the ultimate expression of feminism is to defend a woman's right to enjoy being raped

fraac- I don't think you want to go there. Rape is a crime of violence, not sex. It is not to be enjoyed, simply because it involves sex. It destroys people. This is why some of us are reacting so strongly to Buffy's loss of agency, whether whole or in part. Rape is not about the sex. It is a violation.
Dude, if these were my friends I would bring the issue up as is my responsibility as a human being if I have concerns that one of my friends got raped.

And quite frankly if it would worry no one else I'd think those people would no longer be someone I'd want to associate with.

And same goes for S8 and it's writers. If dub con is something they see as unproblematic, something is deeply wrong with them.
Eagle eyed posters may have noticed this thread went on lockdown. No great conspiracy - hysterlcal baby with chicken pox and full nappy trumps all.

Anyhow back to admin mode - fraac your account is suspended for a while rescinded. This thread got bad natured and somewhat petty in the last few hours but I'm not putting up with nonsense like that. I'll reopen this thread tomorrow morning and if anyone else wants to play silly sods, they'll be out as well. As I'm really not in the mood.

ETA: The thread is now back open. Please comment on the season 8 essay.
Well, before this entire thread went haywire (which was before I saw it again), this caught me.

If he knew, would he do it different? I don't know.

My answer is, I really hope not. I think Whedon is aware of his audience, but there's a big difference between awareness and being forced to fit your stories in the small, ever-shifting, target that is "acceptable." A target that tends to get smaller as time goes on in a show or series.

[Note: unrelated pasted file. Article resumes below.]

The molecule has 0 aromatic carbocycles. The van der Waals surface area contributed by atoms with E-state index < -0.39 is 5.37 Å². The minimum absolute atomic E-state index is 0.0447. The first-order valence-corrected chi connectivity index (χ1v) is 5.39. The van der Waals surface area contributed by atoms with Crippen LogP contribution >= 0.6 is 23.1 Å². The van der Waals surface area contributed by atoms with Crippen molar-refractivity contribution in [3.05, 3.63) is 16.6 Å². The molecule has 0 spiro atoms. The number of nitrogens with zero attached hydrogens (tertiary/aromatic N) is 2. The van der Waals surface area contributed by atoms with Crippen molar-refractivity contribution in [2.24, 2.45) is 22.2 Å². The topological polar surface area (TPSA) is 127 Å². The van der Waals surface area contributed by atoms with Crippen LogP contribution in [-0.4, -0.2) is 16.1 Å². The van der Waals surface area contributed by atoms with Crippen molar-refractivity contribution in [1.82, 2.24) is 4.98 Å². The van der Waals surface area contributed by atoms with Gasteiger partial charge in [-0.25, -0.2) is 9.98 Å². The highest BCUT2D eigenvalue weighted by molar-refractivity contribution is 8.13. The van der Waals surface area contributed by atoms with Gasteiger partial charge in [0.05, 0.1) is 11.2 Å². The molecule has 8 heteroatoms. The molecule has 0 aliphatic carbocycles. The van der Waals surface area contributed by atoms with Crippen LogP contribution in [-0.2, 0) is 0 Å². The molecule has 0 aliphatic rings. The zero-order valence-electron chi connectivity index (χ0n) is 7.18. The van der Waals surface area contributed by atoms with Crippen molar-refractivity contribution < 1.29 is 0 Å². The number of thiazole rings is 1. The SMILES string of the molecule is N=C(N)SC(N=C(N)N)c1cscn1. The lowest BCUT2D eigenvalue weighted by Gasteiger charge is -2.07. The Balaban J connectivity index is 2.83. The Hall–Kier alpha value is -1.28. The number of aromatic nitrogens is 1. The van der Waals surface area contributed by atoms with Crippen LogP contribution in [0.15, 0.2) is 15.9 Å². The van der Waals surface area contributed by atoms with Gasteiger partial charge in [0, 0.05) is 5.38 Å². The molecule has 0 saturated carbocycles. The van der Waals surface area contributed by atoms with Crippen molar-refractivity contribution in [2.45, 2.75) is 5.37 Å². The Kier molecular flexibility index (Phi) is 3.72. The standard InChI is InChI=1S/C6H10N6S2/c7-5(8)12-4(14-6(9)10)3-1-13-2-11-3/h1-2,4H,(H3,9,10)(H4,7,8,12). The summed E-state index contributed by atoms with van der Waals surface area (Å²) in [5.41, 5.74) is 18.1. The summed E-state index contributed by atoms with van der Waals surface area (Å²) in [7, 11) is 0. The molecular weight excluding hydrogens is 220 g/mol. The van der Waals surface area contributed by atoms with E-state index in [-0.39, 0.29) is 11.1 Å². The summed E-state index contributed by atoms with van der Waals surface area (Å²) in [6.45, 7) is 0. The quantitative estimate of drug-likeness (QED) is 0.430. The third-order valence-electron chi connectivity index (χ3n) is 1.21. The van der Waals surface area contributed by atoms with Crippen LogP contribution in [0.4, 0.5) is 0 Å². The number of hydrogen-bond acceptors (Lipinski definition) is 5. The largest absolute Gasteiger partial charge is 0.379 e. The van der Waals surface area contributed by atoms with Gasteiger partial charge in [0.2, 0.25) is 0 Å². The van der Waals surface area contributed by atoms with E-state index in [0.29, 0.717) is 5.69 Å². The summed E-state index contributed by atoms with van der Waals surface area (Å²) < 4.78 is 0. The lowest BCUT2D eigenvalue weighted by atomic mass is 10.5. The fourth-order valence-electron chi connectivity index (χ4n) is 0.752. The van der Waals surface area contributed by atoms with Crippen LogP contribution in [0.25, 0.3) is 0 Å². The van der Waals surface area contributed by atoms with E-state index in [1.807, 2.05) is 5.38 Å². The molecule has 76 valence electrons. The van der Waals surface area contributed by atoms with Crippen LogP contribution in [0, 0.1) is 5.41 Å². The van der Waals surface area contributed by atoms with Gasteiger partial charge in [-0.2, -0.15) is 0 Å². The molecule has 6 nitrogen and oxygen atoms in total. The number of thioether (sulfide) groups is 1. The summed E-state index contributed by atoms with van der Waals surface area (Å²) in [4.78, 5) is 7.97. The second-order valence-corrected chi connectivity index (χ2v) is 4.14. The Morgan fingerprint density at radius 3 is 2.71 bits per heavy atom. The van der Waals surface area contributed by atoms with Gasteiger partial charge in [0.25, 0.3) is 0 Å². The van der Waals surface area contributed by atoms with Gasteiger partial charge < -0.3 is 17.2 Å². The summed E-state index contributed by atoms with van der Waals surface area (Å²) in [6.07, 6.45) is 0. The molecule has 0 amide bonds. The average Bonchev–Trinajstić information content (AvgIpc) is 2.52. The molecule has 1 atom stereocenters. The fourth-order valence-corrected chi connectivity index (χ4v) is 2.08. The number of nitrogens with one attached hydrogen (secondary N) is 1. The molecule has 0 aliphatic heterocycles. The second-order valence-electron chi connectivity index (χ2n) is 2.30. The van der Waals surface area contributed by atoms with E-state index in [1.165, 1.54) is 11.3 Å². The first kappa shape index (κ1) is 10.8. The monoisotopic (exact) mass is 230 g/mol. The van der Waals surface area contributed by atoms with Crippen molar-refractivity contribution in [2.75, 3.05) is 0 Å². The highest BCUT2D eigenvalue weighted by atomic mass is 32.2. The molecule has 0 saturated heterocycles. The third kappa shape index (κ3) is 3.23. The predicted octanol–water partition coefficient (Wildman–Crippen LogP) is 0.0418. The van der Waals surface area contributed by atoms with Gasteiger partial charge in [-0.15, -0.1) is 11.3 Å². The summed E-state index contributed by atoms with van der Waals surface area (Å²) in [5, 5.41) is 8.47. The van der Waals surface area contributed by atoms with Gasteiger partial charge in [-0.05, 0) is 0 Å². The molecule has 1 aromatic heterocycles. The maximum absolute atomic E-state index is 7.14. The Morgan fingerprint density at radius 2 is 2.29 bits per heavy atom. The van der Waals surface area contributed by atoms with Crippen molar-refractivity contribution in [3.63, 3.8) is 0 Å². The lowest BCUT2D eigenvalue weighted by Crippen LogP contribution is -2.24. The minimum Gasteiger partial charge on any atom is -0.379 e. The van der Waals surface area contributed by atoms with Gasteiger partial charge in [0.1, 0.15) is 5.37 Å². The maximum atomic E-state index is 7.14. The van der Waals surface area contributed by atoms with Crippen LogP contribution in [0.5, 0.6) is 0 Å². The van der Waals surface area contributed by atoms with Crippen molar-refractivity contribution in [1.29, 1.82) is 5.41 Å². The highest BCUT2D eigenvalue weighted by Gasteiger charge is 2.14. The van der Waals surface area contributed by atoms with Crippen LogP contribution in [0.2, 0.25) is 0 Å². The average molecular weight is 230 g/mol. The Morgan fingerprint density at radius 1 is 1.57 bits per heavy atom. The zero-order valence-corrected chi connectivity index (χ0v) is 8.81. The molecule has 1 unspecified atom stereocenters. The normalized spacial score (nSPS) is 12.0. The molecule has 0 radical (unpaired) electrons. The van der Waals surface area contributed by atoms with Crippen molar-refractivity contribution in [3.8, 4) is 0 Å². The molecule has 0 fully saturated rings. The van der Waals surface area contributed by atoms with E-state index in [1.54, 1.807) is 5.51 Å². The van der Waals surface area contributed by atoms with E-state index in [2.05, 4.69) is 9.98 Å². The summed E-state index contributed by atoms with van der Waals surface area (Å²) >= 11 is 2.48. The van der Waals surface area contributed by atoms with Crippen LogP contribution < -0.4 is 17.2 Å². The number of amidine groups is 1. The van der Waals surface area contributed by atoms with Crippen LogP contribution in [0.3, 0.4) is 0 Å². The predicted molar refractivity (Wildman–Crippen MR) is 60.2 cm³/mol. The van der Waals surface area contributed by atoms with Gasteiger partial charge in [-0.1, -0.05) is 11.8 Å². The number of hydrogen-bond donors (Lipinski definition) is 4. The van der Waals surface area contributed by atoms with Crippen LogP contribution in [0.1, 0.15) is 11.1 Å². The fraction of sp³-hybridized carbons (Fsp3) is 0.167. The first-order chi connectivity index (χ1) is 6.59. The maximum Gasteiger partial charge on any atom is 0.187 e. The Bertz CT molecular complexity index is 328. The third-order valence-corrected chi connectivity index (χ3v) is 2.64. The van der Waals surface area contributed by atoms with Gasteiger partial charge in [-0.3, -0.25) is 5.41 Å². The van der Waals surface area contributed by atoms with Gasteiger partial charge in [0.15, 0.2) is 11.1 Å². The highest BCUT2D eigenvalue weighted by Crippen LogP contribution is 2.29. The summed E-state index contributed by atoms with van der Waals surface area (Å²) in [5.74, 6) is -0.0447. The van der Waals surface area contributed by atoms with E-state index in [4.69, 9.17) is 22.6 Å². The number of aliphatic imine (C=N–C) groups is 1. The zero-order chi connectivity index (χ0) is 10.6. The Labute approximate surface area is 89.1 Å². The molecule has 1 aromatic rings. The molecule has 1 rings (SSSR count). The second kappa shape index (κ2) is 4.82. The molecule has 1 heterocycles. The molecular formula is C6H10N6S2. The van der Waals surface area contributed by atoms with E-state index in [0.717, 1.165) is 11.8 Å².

A lot of people, like the author read these things and are forced to take the good with the bad. Or more specifically, what we'd like to see vs. what we get. When viewed with that lens, most of the time the stories are OK. But because we all have a vested interest in the style and content, we're not always happy.

Contrast this with Buffy's "Gold Standard" of Season 2. What did that seasons have that every other season really didn't? I'd suggest that more than the writing, it was unburdened by expectations and was therefore able to go in whatever direction the writers wanted without "issues" being involved. It also had the benefit of still being unbelievably close to the original premise by keeping your Big Bads for the most part hidden in their mayhem. Every season after that, we have ever-escelating chaos which always begged the question, "ok HOW doesn't everyone know what's going on here?"

When we get to season 8, we're awash in people "issues." Agency issues. Angel wouldn't behave like this. Buffy wouldn't one night stand Satsu. Xander wouldn't be dating Dawn (I admit, this one's mine but then I always thought Xander had a tendancy to get the narrative short-hand). How would the world react to actual vampires vs. slayers? And lets not forget Spuffy and Bangel shipping, the bane of my personal existence.

And a lot of our complaints right now are about issues without explanation. Those make a lot more sense IF we were at the end of the arc. But we're not... we're sitting at the apex of a rollercoaster, but we're not yet able to look down.